Video resurfaces in which Black Lives Matter founder says group's creators are 'trained Marxists'
They are 'super-versed on ... ideological theories,' she said.
June 20, 2020 - 4:54pm
The Facts Inside Our Reporter’s Notebook
As Black Lives Matter activism continues to spread throughout the country—with demonstrators calling for the defunding of police departments and radical overhauls to significant portions of the United States—a video resurfaced this week in which one of the founders of the black activism group affirmed that she and her co-founder are "trained Marxists" who are well-versed in "ideological theories."
Though it is ostensibly a group dedicated primarily to fighting and ending racism and police brutality in the United States, Black Lives Matter itself deals heavily in language and rhetoric steeped in left-wing ideology. The group states on its website that it is dedicated to "issues concerning racial injustice, police brutality, criminal justice reform, Black immigration, economic injustice, LGBTQIA+ and human rights, environmental injustice, access to healthcare, access to quality education, and voting rights and suppression."
Those progressive fixations do not appear to be accidental. In a video interview from 2015, one of the group's founders admitted that she and her fellow co-founder are dedicated to the ideology of Karl Marx, the father of "scientific socialism" and foundational figure of the international communist movement.
Patrisse Cullors, who founded the group with Alicia Garza and Opal Tometi in 2013, was interviewed by Morgan State University Professor Jared Ball in 2015 regarding the movement she helped to create. Ball in that interview asked Cullors about "critiques" of her group, ones that allege "a lack of perhaps ideological direction in Black Lives Matter that would allow it to be, to fizzle out."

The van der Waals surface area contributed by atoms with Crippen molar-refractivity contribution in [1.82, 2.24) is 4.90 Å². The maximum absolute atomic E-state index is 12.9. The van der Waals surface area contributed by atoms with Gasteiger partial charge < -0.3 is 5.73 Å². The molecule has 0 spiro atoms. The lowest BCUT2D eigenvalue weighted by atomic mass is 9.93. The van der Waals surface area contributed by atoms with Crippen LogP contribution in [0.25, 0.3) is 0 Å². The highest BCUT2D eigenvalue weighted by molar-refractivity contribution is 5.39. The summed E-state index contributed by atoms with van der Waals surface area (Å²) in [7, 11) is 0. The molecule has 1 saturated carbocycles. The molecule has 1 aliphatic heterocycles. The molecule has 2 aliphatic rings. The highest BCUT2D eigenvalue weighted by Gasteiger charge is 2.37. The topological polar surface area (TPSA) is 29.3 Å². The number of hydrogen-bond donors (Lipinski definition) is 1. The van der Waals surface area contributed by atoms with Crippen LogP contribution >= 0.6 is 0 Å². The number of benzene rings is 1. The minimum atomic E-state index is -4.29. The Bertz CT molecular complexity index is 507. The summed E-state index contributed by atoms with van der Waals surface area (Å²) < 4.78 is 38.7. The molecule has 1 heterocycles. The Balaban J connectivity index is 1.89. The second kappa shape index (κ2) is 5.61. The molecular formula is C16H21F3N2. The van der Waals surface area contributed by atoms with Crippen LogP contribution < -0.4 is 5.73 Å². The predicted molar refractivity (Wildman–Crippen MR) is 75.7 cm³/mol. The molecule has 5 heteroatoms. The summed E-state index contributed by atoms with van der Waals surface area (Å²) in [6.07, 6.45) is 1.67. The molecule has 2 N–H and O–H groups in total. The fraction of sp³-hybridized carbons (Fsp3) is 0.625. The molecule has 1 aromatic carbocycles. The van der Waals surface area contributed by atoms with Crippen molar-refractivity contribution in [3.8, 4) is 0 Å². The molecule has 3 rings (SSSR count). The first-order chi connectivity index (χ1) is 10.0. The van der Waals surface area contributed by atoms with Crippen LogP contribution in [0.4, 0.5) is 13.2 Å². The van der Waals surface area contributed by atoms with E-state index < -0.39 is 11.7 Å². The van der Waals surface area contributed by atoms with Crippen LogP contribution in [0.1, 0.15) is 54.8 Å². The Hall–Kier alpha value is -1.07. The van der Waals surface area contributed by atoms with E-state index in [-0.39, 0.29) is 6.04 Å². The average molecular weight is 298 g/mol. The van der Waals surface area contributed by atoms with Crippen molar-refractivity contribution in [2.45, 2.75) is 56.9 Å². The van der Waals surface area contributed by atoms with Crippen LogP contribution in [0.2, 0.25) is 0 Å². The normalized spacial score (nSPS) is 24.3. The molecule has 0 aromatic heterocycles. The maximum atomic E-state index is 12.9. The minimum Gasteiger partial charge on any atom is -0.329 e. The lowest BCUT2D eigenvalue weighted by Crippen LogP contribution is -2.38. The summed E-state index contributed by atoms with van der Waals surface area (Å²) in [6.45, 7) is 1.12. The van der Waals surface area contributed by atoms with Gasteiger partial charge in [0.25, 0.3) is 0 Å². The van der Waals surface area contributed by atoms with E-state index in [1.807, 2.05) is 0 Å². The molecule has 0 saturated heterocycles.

Responding to that question, Cullors said that the group "do[es] have an ideological frame."
"Myself and Alicia in particular are trained organizers. We are trained Marxists. We are super-versed on, sort of, ideological theories," she said, adding that the group's founders sought to "build a movement that could be utilized by many, many black folk."
"We don’t necessarily want to be the vanguard of this movement. I think we’ve tried to put out a political frame that’s about centering who we think are the most vulnerable amongst the black community, to really fight for all of our lives," she said.
The resurfaced video, and the ongoing advancement of Black Lives Matter as a cultural and political force, comes as countless Americans are lining up to back the group and major corporations and brands are rushing to support the movement.
The phrase "Black Lives Matter" itself has become a touchstone of the American cultural landscape, with activists at times demanding that white people say those specific words as part of a sort of affirmation of the movement.
Vice President Mike Pence was recently pressured to publicly speak the phrase, though he refused to do so, instead stating that "all lives matter."
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